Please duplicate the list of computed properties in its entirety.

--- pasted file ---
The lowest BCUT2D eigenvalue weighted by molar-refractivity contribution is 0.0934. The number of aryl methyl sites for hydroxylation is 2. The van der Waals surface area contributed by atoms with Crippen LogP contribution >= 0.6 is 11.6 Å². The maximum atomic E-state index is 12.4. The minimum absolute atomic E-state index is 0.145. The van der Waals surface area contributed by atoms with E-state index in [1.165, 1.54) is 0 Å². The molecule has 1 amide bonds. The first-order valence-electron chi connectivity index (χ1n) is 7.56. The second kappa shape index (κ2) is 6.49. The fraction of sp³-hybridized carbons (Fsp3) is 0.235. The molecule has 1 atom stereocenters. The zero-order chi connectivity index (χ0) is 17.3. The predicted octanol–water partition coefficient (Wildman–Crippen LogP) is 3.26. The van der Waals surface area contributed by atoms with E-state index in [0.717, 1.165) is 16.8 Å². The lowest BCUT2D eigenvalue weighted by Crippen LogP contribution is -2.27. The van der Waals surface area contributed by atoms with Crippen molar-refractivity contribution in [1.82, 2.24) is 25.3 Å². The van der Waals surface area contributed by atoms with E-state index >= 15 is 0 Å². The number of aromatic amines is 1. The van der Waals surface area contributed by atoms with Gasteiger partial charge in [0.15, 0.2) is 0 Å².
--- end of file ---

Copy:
The lowest BCUT2D eigenvalue weighted by molar-refractivity contribution is 0.0934. The number of aryl methyl sites for hydroxylation is 2. The van der Waals surface area contributed by atoms with Crippen LogP contribution >= 0.6 is 11.6 Å². The maximum atomic E-state index is 12.4. The minimum absolute atomic E-state index is 0.145. The van der Waals surface area contributed by atoms with E-state index in [1.165, 1.54) is 0 Å². The molecule has 1 amide bonds. The first-order valence-electron chi connectivity index (χ1n) is 7.56. The second kappa shape index (κ2) is 6.49. The fraction of sp³-hybridized carbons (Fsp3) is 0.235. The molecule has 1 atom stereocenters. The zero-order chi connectivity index (χ0) is 17.3. The predicted octanol–water partition coefficient (Wildman–Crippen LogP) is 3.26. The van der Waals surface area contributed by atoms with E-state index in [0.717, 1.165) is 16.8 Å². The lowest BCUT2D eigenvalue weighted by Crippen LogP contribution is -2.27. The van der Waals surface area contributed by atoms with Crippen molar-refractivity contribution in [1.82, 2.24) is 25.3 Å². The van der Waals surface area contributed by atoms with E-state index >= 15 is 0 Å². The number of aromatic amines is 1. The van der Waals surface area contributed by atoms with Gasteiger partial charge in [0.15, 0.2) is 0 Å².